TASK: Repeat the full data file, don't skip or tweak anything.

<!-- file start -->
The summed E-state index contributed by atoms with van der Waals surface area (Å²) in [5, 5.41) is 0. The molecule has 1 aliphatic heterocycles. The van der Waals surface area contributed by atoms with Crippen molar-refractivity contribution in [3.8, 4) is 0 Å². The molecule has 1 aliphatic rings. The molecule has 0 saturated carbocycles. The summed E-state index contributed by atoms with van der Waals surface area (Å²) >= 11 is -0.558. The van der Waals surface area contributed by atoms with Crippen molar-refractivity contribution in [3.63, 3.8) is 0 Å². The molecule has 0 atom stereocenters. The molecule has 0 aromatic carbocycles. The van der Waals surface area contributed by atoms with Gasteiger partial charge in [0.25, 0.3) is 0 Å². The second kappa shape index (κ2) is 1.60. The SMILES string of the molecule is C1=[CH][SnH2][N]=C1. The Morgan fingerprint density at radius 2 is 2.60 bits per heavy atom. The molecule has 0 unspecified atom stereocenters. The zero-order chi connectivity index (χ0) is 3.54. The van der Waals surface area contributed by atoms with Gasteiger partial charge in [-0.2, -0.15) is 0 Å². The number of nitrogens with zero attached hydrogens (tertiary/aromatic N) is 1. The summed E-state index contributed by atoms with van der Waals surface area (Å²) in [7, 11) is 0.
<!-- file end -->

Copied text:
The summed E-state index contributed by atoms with van der Waals surface area (Å²) in [5, 5.41) is 0. The molecule has 1 aliphatic heterocycles. The van der Waals surface area contributed by atoms with Crippen molar-refractivity contribution in [3.8, 4) is 0 Å². The molecule has 1 aliphatic rings. The molecule has 0 saturated carbocycles. The summed E-state index contributed by atoms with van der Waals surface area (Å²) >= 11 is -0.558. The van der Waals surface area contributed by atoms with Crippen molar-refractivity contribution in [3.63, 3.8) is 0 Å². The molecule has 0 atom stereocenters. The molecule has 0 aromatic carbocycles. The van der Waals surface area contributed by atoms with Gasteiger partial charge in [0.25, 0.3) is 0 Å². The second kappa shape index (κ2) is 1.60. The SMILES string of the molecule is C1=[CH][SnH2][N]=C1. The Morgan fingerprint density at radius 2 is 2.60 bits per heavy atom. The molecule has 0 unspecified atom stereocenters. The zero-order chi connectivity index (χ0) is 3.54. The van der Waals surface area contributed by atoms with Gasteiger partial charge in [-0.2, -0.15) is 0 Å². The number of nitrogens with zero attached hydrogens (tertiary/aromatic N) is 1. The summed E-state index contributed by atoms with van der Waals surface area (Å²) in [7, 11) is 0.